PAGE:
A transition to retirement strategy could help improve super savings. It allows members of a regulated superannuation fund who have reached preservation age (currently age 55) to access their superannuation benefits without needing to retire. This gives workers the option of remaining in the workforce, rather than being forced to retire early simply to get access to their superannuation.
This limited condition of release (also referred to as a “transition to retirement pension” or “pre-retirement pension”) allows a person who has attained preservation age to access superannuation benefits through the existing range of non-commutable income streams. Importantly, eligibility for this condition of release is not subject to a work test (ie part-time and full-time employees qualify).
The minimum pension standards can be used to provide the transition to retirement income stream for a person who has reached preservation age. However, transition to retirement income streams have a maximum annual payment limit of 10% of the account balance at the start of each financial year.
The category of “transition to retirement income stream” or “non-commutable allocated pension or annuity” cannot be cashed or commuted to a lump sum while the person is still working, unless they have satisfied a condition of release with a “nil” cashing restriction (eg they have retired permanently from the workforce or reached the age of 65).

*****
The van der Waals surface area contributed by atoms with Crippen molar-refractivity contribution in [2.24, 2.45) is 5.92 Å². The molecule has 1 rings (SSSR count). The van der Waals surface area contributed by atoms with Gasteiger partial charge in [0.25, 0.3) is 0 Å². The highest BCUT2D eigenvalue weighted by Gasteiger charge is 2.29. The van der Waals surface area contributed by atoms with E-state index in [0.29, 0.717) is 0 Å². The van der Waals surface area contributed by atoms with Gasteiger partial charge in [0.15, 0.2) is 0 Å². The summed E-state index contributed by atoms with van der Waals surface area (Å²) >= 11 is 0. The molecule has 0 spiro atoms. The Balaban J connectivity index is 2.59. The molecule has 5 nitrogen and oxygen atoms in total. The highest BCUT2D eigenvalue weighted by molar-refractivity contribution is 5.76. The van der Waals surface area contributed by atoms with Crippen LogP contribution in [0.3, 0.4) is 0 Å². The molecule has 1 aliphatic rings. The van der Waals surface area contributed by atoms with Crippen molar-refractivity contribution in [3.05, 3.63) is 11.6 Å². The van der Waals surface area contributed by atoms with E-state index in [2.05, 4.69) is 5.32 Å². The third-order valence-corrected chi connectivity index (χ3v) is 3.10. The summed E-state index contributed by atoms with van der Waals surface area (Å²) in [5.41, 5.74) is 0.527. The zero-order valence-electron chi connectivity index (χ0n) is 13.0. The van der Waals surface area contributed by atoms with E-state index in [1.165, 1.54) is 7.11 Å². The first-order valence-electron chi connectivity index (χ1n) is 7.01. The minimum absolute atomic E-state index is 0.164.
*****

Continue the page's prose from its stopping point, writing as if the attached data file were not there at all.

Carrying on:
Note that it is not compulsory for superannuation funds to offer their members these non-commutable income streams. Furthermore, the fund’s trust deed must allow benefits to be accessed when a member reaches preservation age, without needing to retire, and must allow the payment of a non-commutable complying or allocated pension.
Also, it will not be possible to receive a pension (including a transition to retirement pension) from a MySuper product from 1 July 2013. As such, a MySuper member will need to switch to a separate choice product before commencing a transition to retirement pension.
Salary Sacrificing Strategies
Transition to retirement pensions has brought to light various tax strategies where taxpayers over the preservation age can draw down their superannuation via a transition to retirement pension while salary sacrificing employment income back into retirement savings.
Instead of being taxed as employment income at the taxpayer’s marginal rate, the salary sacrificed superannuation contributions are only taxed at the rate of 15% on entry into the superannuation fund. However, the amount available for salary sacrificing is effectively restricted by the annual concessional contributions cap.
Note that the effective contributions tax has been doubled from 15% to 30% for certain concessional contributions for income earners who are above a $300,000 income threshold. Therefore, individuals who exceed the $300,000 income threshold should review their superannuation contributions and salary sacrificing arrangements to take into account any impact of the additional 15% tax.
A pension paid to a person aged 60 and over is tax free. A pension paid to individuals under the age of 60 and above preservation age is included in their assessable income, but a 15% tax offset applies to the taxable component of the pension.
Decide on Your Next Step
It is prudent to seek independent financial advice to help you decide if a transition to retirement strategy is right for you. Please contact our office for further information.